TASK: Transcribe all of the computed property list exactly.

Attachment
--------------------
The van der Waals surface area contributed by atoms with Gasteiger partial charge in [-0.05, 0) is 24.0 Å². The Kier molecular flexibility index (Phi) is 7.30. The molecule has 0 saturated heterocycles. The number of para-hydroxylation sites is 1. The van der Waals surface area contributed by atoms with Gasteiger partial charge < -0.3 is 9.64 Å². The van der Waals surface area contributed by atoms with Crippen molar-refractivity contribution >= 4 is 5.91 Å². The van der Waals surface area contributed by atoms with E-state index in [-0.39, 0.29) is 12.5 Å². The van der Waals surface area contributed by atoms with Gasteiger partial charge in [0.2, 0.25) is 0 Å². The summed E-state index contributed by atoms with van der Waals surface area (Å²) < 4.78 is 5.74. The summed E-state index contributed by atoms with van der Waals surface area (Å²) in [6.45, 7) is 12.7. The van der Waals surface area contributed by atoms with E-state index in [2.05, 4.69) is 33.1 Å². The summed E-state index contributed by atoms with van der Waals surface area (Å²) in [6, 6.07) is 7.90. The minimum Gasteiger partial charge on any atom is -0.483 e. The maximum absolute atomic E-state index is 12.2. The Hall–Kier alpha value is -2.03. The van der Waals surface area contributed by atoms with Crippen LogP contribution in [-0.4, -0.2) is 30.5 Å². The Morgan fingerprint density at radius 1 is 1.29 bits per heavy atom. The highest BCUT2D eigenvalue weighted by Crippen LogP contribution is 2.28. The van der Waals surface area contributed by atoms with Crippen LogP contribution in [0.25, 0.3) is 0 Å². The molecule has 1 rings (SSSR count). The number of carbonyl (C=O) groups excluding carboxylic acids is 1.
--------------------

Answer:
The van der Waals surface area contributed by atoms with Gasteiger partial charge in [-0.05, 0) is 24.0 Å². The Kier molecular flexibility index (Phi) is 7.30. The molecule has 0 saturated heterocycles. The number of para-hydroxylation sites is 1. The van der Waals surface area contributed by atoms with Gasteiger partial charge < -0.3 is 9.64 Å². The van der Waals surface area contributed by atoms with Crippen molar-refractivity contribution >= 4 is 5.91 Å². The van der Waals surface area contributed by atoms with E-state index in [-0.39, 0.29) is 12.5 Å². The van der Waals surface area contributed by atoms with Gasteiger partial charge in [0.2, 0.25) is 0 Å². The summed E-state index contributed by atoms with van der Waals surface area (Å²) < 4.78 is 5.74. The summed E-state index contributed by atoms with van der Waals surface area (Å²) in [6.45, 7) is 12.7. The van der Waals surface area contributed by atoms with E-state index in [2.05, 4.69) is 33.1 Å². The summed E-state index contributed by atoms with van der Waals surface area (Å²) in [6, 6.07) is 7.90. The minimum Gasteiger partial charge on any atom is -0.483 e. The maximum absolute atomic E-state index is 12.2. The Hall–Kier alpha value is -2.03. The van der Waals surface area contributed by atoms with Crippen LogP contribution in [-0.4, -0.2) is 30.5 Å². The Morgan fingerprint density at radius 1 is 1.29 bits per heavy atom. The highest BCUT2D eigenvalue weighted by Crippen LogP contribution is 2.28. The van der Waals surface area contributed by atoms with Crippen LogP contribution in [0.25, 0.3) is 0 Å². The molecule has 1 rings (SSSR count). The number of carbonyl (C=O) groups excluding carboxylic acids is 1.